Conspiracy Nation -- Vol. 3 Num. 56

("Quid coniuratio est?")

By Nicholas A. Guarino
[List of victims from pamphlet]


** Where's the suicide note? Vince [Foster] wrote an unsigned outline of a resignation letter, which Clinton's counsel Bernard Nussbaum kept for six days, tore into 27 pieces (without leaving one single fingerprint -- try that!), then changed his mind and let the bright yellow pieces strangely appear in Vince's briefcase, which the police and FBI had already inspected and found to be empty. But this "suicide note" says nothing about suicide, of course. And the final letter is missing.

** Today, thanks to the drug trade, hit men have polished the "staged suicide" to an exact science. If any sign of a struggle remains, the killer has failed his task. The trick is to persuade the victim he'll be OK if he cooperates -- and then shoot suddenly. In the vile jargon of the professional assassins I've had the misfortune of meeting, "Ya gotta butter up a turkey before ya roast 'im." To my utter amazement, neither Fiske nor the Senate investigators knew anything about how hit men work today.

** I could go on and on. Fiske quoted reports -- even an anonymous one -- from visitors to the park [Fort Marcy Park] that day. But some witnesses also saw "a menacing-looking Hispanic man" by a white van with its big door open near Vince's car just before the body was found. Fiske left that out.

** Instead of allowing Vince's office to be sealed after his death, top Clinton staffers Bernie Nussbaum, Patsy Thomasson, and Maggie Williams frantically rifled it for "national security matters" (read: incriminating Whitewater documents) and carted them off to Hillary's closet upstairs. In a stunning show of chutzpah, they even made the park police and FBI agents sit in the hallway for two hours while they did it. And Nussbaum later claimed it was only ten minutes! (An FBI agent disclosed to me that a file was opened for obstruction of justice, but Bill had it closed.)

Why would anybody want a nice, gentle fellow like Vince Foster killed and his body dumped in a park? For some excellent reasons, which I detail in my book, The Impeached President. [CN -- Apparently available by writing to The Wall Street Underground, 1129 East Cliff Road, Burnsville, Minnesota 55337]...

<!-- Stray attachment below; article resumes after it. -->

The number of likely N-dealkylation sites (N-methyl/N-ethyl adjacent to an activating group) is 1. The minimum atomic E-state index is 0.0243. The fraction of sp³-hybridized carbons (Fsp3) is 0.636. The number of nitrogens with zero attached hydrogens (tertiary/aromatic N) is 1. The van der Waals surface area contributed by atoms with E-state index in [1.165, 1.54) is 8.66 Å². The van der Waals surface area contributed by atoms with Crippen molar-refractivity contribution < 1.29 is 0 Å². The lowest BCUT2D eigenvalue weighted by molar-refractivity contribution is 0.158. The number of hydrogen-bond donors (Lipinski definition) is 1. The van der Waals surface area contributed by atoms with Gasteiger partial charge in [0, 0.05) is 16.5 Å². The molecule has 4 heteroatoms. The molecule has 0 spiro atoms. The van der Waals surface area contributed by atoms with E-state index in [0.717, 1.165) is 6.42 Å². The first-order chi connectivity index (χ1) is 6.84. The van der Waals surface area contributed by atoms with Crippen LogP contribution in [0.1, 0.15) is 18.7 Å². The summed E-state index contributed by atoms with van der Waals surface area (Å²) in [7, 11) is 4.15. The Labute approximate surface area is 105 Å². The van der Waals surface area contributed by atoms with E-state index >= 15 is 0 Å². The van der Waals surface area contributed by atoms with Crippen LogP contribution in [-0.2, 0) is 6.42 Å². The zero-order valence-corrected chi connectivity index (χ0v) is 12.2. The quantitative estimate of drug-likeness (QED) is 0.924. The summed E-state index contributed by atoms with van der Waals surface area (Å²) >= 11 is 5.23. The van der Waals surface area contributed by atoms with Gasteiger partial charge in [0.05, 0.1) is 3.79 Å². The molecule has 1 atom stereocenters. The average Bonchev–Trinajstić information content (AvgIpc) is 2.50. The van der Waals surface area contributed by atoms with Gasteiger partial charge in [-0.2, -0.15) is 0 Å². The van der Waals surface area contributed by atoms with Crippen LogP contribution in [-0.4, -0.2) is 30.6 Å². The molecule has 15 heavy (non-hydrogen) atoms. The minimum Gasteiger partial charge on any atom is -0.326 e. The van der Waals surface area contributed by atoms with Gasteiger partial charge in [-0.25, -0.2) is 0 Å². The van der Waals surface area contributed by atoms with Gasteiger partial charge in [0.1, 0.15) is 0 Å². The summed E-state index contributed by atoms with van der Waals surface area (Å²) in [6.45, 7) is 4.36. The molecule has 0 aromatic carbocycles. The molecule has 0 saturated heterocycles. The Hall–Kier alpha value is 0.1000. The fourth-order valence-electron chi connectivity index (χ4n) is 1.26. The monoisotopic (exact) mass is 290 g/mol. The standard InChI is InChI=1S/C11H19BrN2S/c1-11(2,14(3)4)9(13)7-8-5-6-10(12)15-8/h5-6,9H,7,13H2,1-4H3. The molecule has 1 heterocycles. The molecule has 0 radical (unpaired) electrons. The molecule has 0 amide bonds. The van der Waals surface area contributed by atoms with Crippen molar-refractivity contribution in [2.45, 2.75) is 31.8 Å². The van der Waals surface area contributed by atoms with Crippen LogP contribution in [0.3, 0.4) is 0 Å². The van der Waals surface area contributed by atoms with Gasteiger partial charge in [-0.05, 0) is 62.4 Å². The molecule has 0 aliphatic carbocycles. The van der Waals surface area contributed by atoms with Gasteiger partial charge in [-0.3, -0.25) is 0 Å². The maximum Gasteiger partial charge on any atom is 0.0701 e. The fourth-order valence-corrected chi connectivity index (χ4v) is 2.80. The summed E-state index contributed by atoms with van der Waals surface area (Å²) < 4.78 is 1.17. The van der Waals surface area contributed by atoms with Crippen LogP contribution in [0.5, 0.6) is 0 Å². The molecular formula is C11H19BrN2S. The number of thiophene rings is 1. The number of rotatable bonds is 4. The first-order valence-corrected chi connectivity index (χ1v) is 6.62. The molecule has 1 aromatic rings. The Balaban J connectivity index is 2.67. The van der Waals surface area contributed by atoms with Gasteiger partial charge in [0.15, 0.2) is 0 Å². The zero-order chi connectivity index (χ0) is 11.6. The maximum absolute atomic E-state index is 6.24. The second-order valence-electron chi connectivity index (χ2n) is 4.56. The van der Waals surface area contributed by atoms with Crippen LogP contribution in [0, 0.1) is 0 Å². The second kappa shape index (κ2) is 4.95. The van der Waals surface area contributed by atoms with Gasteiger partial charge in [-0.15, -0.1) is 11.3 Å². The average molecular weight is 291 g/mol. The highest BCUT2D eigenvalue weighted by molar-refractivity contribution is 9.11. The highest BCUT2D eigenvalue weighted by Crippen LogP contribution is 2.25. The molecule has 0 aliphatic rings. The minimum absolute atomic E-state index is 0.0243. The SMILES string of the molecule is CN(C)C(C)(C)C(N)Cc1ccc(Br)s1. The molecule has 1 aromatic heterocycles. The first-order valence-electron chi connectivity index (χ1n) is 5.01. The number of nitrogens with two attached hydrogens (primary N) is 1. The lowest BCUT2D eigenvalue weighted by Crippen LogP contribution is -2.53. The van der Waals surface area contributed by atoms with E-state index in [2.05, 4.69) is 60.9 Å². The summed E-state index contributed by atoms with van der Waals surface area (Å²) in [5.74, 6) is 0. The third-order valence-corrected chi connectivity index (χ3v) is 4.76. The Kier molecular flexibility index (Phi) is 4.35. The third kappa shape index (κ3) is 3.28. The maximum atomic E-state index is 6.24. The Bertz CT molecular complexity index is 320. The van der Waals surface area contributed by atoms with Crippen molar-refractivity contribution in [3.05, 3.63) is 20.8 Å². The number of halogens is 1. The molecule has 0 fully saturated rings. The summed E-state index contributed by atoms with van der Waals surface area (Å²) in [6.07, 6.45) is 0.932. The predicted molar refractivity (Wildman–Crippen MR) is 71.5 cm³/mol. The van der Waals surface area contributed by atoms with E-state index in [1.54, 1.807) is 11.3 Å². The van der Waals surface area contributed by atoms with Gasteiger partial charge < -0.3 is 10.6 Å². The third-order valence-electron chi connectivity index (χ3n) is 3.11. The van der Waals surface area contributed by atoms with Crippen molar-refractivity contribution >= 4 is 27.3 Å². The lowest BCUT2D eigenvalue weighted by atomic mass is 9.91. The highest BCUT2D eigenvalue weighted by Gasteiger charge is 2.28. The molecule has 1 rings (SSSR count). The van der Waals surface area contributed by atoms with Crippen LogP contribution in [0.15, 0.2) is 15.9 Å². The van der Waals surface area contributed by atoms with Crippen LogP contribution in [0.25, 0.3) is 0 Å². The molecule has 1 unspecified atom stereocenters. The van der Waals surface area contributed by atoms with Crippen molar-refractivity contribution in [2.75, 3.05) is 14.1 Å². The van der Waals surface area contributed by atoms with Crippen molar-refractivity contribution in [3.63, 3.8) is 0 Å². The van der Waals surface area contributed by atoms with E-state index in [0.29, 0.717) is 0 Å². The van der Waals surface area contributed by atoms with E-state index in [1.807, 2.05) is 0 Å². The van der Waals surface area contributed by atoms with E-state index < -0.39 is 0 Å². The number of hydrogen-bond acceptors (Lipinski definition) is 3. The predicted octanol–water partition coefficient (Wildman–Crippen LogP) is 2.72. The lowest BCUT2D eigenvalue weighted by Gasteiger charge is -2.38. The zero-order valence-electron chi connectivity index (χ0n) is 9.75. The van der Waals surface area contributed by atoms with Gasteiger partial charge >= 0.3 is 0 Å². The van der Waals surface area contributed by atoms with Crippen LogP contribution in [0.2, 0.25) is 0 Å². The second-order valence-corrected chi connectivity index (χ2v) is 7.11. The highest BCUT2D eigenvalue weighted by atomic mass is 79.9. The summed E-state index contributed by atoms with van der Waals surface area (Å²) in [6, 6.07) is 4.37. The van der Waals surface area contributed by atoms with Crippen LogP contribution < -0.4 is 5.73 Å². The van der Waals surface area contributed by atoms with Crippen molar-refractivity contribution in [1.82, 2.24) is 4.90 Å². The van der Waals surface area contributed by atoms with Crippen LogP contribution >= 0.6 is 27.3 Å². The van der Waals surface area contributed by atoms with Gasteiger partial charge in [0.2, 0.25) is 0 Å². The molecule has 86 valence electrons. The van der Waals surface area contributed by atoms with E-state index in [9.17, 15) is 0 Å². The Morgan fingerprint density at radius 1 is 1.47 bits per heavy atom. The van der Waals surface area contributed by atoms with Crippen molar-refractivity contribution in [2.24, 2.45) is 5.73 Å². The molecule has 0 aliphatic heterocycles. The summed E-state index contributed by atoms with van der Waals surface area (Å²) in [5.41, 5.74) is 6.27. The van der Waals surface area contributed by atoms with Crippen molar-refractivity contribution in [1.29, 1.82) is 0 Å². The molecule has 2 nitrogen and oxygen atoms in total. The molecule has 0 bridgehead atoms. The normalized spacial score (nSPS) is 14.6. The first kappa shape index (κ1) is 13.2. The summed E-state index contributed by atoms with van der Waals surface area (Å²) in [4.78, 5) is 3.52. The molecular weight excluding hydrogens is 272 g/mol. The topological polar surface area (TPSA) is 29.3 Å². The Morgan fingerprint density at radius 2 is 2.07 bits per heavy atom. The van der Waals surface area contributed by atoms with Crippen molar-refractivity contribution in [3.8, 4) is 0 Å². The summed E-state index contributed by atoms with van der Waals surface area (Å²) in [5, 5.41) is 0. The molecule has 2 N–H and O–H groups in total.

But the #1 reason is that Vince knew far too much and he had to go because he was about to crack -- and that would have ended the Clinton presidency right there and then.

Suppose, however, it was a suicide. Suppose Whitewater was becoming such a horror that suicide seemed better than facing the music.

What then?

Then the only logical explanation is scenario #2, as follows:

** Vince's Whitewater coverup was coming apart. Facts were popping up in the press and people were talking. For instance, Clinton's partner in Whitewater, Jim McDougal, had gone to Little Rock attorney and 1990 Republican gubernatorial candidate Sheffield Nelson and made a taped statement which I have heard, saying:

I could sink it [the coverup] quicker than they could lie about it if I could get in a position so I wouldn't have my head beaten off. And Bill knows that.

** So sensitive was Vince to criticism that he was still bothered about the heat he was getting for his role in Travelgate. In fact, Fiske stated that those close to Vince thought that "the single greatest source of his distress was the criticism he... received following the firing of seven employees from the White House Travel Office." Little did they know the whole story. Vince had to keep Whitewater details bottled up inside -- even at home.

** On the day Vince shot himself, he received a shocking phone call from an attorney at Arkansas' Rose Law Firm saying that FBI Director William Sessions was about to subpoena the documents of Judge David Hale. Hale was a Clinton appointee who charged that Clinton forced him to give fraudulent SBA loans of millions of dollars to Clinton's friends. In the Senate hearings, Clinton's people denied such a call took place, but I know for a definite fact that it did. And I'm backed up by the Rose phone billings and Vince's phone log. Also, Sen. Christopher Bond (R.-Mo.) later confirmed that the call was from "an old friend" at Rose.